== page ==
The other day on LinkedIn, I noticed a question in my news stream — it was from someone I did not know and it was asking about pricing for sales. Maybe it was the way it was worded, or maybe it was because pricing and beliefs about money cut to the core of what I talk about, but I decided to have a look at the comments and replies that the person had received.
I am sure that everyone meant well, but again, ouch! Maybe the responders really did think that they were helping, maybe they were sharing their personal experiences, maybe they think that they have the inside track on pricing. but, really, ouch!
If I based my prices, fees and investment points on the advice of these people, I would be going out of business very soonm or, at the very least, downsizing my life. It is a fact that everyone with an internet connection and an opinion can position themselves as an authority these days. This has its uses but for things like pricing, which most people have really limiting beliefs about, this is not good. Not good at all.
Here is some of the nonsense that was written.
Work out what you want to earn, work out how many hours you want to work, and then charge accordingly.
Do the work and then ask the client to pay what they think is “fair”.
Look what other people are charging and then just undercut them.
Look what other people are charging and consider what you think is “fair” and “reasonable”.
Find out what the client pays currently and match that.
I am sorry, there were more; I just cannot bring myself to write them. It is too painful.
I decided not to respond. I do not want to waste my time having an internet spat with people who do not have a clue and, in any case, arguing with people with limited or no knowledge massively reduces your credibility. On top of that, whilst an opinion was asked for, mine was not, so I would rather share with my own “friends” (that’s you by the way), who do care, do want to know, and do want my opinion.
I see this kind of nonsense about pricing in recruitment all of the time… people charging the “going rate”, people charging what the client tells them they will pay, people being negotiated by some mythical “other person” who apparently does business with them at that rate. And most accept it. It makes recruitment no fun, their lives miserable, and their businesses shaky… but they still accept it.
As a sales director, my team were always telling me that the fees we charged were too high, that clients “will not pay that in this day and age”, and that there was “too much competition”. What with the online advertising and other options available to them, we had to reduce our fees to be “competitive”. You might think this was last week but it wasn’t, it was 15 years ago… and recruiters are still saying this today; as if it is something new!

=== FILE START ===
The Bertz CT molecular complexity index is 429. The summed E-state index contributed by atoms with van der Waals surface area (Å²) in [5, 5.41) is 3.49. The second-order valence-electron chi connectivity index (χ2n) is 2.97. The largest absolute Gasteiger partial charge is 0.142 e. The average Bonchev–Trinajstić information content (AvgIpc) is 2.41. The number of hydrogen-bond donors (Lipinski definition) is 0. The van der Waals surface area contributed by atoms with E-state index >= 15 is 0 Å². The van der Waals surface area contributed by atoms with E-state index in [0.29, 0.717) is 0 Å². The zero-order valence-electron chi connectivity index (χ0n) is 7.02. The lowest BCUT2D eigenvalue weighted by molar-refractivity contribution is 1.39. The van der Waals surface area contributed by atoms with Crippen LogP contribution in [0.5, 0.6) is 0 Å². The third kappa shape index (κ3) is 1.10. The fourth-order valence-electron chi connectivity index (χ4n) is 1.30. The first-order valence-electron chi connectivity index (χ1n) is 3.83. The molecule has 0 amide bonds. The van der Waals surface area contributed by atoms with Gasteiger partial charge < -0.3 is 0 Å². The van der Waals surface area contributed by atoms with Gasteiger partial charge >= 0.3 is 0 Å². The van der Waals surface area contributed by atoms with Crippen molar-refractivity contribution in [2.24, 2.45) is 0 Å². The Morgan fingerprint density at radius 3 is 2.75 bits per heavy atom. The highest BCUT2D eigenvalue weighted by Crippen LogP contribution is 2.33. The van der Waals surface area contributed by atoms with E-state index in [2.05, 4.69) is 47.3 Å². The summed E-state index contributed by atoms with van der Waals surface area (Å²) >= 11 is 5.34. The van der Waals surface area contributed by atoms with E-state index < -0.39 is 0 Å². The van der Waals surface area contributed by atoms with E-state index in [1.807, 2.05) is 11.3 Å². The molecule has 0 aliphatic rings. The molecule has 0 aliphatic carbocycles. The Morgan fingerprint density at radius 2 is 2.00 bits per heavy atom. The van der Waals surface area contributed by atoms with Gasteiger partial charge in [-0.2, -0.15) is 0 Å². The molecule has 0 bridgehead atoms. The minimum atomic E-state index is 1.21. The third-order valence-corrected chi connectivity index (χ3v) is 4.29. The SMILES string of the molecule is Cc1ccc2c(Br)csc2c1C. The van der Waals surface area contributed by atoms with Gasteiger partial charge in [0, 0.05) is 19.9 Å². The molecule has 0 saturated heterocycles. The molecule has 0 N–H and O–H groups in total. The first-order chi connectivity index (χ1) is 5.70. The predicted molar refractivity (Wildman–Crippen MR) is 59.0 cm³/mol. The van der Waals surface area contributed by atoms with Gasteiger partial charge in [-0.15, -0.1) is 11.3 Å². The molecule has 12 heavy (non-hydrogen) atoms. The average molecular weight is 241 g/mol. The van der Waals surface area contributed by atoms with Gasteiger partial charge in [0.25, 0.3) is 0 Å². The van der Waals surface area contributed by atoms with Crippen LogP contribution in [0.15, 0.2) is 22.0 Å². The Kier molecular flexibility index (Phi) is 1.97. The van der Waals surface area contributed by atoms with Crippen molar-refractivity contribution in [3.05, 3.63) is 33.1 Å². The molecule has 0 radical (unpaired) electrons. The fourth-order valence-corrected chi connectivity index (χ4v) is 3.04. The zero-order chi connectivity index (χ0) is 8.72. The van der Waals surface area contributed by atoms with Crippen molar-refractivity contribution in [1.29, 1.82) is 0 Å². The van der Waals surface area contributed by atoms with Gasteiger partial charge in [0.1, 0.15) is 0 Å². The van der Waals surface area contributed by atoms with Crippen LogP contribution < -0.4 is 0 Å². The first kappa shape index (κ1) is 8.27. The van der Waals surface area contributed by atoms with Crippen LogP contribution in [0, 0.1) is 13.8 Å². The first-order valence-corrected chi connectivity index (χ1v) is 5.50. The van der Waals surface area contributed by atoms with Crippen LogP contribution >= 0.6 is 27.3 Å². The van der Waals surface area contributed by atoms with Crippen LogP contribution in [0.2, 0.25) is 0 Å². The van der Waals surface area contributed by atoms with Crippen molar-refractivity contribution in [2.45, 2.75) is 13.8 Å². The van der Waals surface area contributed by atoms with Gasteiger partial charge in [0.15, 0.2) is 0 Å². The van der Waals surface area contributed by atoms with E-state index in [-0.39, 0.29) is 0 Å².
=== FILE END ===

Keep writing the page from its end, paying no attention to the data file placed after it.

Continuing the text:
Meanwhile, top recruiters, big billers, world-class performers… they go about their business, landing clients who want to work with them, clients who see the value in what they do, clients who know that all recruiters and all recruitment services are not created equally.
Let’s look at a few quick rules about pricing…
Rule 1: Pricing should be based on value; not what your client wants to pay.. as if everything they bought was equal. Your job is to prove that everything is not equal, prove your worth, and carve your niche in the market. Sounds hard? It is. Being a top recruiter is hard work but it’s worth it… in fees, in respect and in the relationships you will develop. You are trying to run a business; you should charge based on the value that you add for your clients. Period.
Rule 2: Fair has nothing to do with pricing. Fair! Fair! Fair? Who the heck defines what fair is? Your client? That’s not fair. One person will spend £15 on a bottle of water in a hotel because it is in a blue bottle and they think that it is awesome. Another carries their water in an Asda bag. Get my point? Leaving your prices, your profits, your business and your life to be dictated to by someone else’s interpretation of fair is somewhere on the South side of ridiculous and well on the road to just plain stupid. I refer you to rule 1, charge based on value.
Rule 3: Most recruiters undercharge; do not be one of them. Most people have limiting beliefs about price. Most people are stuck in price wars. Most people do not have a clue. Most people have scarcity beliefs. Most people are never going to charge what they are worth based on the value that they provide. Again, your fees should represent the value that you provide for your clients.
Recite after me: Charge based on the value that you provide. Pricing is about value; period.
Get it? Got it? Good.
I want this to be an awesome year for you and it will not be if you have limiting beliefs about price, if you listen to advice from really average people (no matter how well intentioned they are), or if you do not keep your focus on the massive value that you add for your clients.
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Copyright Gavin Ingham 2017